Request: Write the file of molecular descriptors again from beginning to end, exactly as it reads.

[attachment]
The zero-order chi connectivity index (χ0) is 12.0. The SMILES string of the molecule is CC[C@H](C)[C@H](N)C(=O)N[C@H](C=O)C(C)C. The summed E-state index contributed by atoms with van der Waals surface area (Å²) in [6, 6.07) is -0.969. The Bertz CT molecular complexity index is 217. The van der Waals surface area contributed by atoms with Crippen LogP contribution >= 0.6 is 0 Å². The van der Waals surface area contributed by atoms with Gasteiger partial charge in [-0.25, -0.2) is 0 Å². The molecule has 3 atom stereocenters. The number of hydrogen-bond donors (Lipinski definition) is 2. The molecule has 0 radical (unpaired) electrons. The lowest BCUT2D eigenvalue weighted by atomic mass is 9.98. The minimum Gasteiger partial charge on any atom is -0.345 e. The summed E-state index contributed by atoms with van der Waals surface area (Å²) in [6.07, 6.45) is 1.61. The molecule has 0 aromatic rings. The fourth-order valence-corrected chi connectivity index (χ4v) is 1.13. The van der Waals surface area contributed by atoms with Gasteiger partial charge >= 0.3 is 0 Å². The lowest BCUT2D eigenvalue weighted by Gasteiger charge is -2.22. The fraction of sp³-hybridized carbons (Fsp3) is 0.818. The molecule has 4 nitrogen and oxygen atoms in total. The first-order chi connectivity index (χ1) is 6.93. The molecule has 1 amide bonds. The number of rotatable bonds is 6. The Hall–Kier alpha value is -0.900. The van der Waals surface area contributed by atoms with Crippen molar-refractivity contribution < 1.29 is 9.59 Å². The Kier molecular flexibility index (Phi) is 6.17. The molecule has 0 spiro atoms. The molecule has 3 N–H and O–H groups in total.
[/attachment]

The zero-order chi connectivity index (χ0) is 12.0. The SMILES string of the molecule is CC[C@H](C)[C@H](N)C(=O)N[C@H](C=O)C(C)C. The summed E-state index contributed by atoms with van der Waals surface area (Å²) in [6, 6.07) is -0.969. The Bertz CT molecular complexity index is 217. The van der Waals surface area contributed by atoms with Crippen LogP contribution >= 0.6 is 0 Å². The van der Waals surface area contributed by atoms with Gasteiger partial charge in [-0.25, -0.2) is 0 Å². The molecule has 3 atom stereocenters. The number of hydrogen-bond donors (Lipinski definition) is 2. The molecule has 0 radical (unpaired) electrons. The lowest BCUT2D eigenvalue weighted by atomic mass is 9.98. The minimum Gasteiger partial charge on any atom is -0.345 e. The summed E-state index contributed by atoms with van der Waals surface area (Å²) in [6.07, 6.45) is 1.61. The molecule has 0 aromatic rings. The fourth-order valence-corrected chi connectivity index (χ4v) is 1.13. The van der Waals surface area contributed by atoms with Gasteiger partial charge >= 0.3 is 0 Å². The lowest BCUT2D eigenvalue weighted by Gasteiger charge is -2.22. The fraction of sp³-hybridized carbons (Fsp3) is 0.818. The molecule has 4 nitrogen and oxygen atoms in total. The first-order chi connectivity index (χ1) is 6.93. The molecule has 1 amide bonds. The number of rotatable bonds is 6. The Hall–Kier alpha value is -0.900. The van der Waals surface area contributed by atoms with Crippen molar-refractivity contribution < 1.29 is 9.59 Å². The Kier molecular flexibility index (Phi) is 6.17. The molecule has 0 spiro atoms. The molecule has 3 N–H and O–H groups in total.